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Department of Justice

U.S. Attorney's Office
Western District of Michigan
Mark A. Totten, United States Attorney
For Immediate Release
Monday, January 23, 2023

Firearm Trafficker Sentenced to 37 Months in Federal Prison

Trafficked Guns Used in Multiple Crimes Throughout Michigan, Including the Homicide of a 2-Year-Old

GRAND RAPIDS, MICHIGAN — U.S. Attorney Mark Totten announced that Jerreil LaMounta Martin, from Grand Rapids, Michigan, was sentenced to serve 37 months in prison for illegally purchasing and trafficking more than 40 firearms, several of which were used in multiple crimes throughout Michigan. U.S. District Court Judge Robert J. Jonker also imposed 3 years of supervised release following his term of incarceration.

“Straw purchasing and gun trafficking drive a dangerous black market for firearms,” said U.S. Attorney Mark Totten. He continued: “These crimes feed the violence that plague communities across Michigan – including the horrible killing of an innocent 2-year-old child less than a year ago. My office will hold straw purchasers and illegal gun traffickers accountable for creating these supply lines of violence.”

Martin ran an illegal gun trafficking business, charging customers $50 to $100 per firearm to lie on the purchase forms, saying he was buying the guns for himself when he was really purchasing them for other people. This tactic is sometimes referred to as “straw purchasing.” Martin knew that his customers, who were convicted felons, were prohibited from buying guns for themselves. He also knew some of his customers were reselling guns to other people. Martin capitalized on his lack of criminal history and ability to purchase guns and then sell those firearms to prohibited persons for a profit.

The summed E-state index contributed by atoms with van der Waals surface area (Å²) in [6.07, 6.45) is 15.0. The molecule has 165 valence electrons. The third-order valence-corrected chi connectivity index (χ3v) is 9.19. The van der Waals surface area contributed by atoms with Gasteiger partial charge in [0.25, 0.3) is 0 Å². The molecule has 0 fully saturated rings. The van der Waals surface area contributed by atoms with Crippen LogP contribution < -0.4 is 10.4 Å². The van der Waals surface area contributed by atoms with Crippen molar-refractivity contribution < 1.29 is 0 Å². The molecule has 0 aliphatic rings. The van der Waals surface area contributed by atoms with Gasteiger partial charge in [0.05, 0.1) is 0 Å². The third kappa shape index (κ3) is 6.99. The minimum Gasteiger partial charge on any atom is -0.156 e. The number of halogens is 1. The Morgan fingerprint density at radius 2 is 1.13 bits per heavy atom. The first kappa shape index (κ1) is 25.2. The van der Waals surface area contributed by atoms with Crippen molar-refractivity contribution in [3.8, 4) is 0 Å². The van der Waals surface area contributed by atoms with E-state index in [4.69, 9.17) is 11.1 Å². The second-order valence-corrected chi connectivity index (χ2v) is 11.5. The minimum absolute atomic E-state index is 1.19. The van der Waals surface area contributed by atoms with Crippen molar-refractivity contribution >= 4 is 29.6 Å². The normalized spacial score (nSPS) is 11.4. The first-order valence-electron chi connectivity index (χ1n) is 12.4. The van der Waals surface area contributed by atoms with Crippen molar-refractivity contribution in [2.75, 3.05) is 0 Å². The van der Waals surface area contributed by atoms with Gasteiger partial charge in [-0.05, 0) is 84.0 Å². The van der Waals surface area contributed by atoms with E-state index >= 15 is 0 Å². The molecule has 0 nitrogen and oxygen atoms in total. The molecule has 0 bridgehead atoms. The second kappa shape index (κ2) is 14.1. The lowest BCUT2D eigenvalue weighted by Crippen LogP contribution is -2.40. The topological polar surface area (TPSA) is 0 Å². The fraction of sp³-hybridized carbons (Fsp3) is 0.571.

A person in a dark-colored shirt signing a form.

While the whereabouts of most of the guns Martin straw purchased and trafficked remain unknown, police have recovered fourteen of these firearms. Together the stories of these fourteen guns provide a glimpse into the rise of violent crime over the past few years in cities across Michigan and the role that firearms trafficking has played. For example:

In Genesee County

  • A Glock 9mm semi-automatic pistol, which Martin purchased on April 22, 2021, was used in a drive-by shooting in Flint, which struck an 11-year-old girl.
  • Another Glock 9mm pistol, which Martin also purchased on April 22, 2021, was used in a homicide in Flint.

In Kent County

  • A Ruger 5.7 x 28 mm semi-automatic pistol, which Martin purchased on September 4, 2021, was used to kill a 2-year-old child on February 9, 2022, in Wyoming, Michigan. The Kent County Prosecutor has filed charges against the victim’s father, Seninta Parks, in this case.
  • A Glock .45 caliber semi-automatic pistol, which Martin purchased on September 7, 2021, was used in a shooting on the Blue Bridge in downtown Grand Rapids on September 11, 2022, in which four people were injured. Moreover, this same gun was used in two prior shootings in Grand Rapids.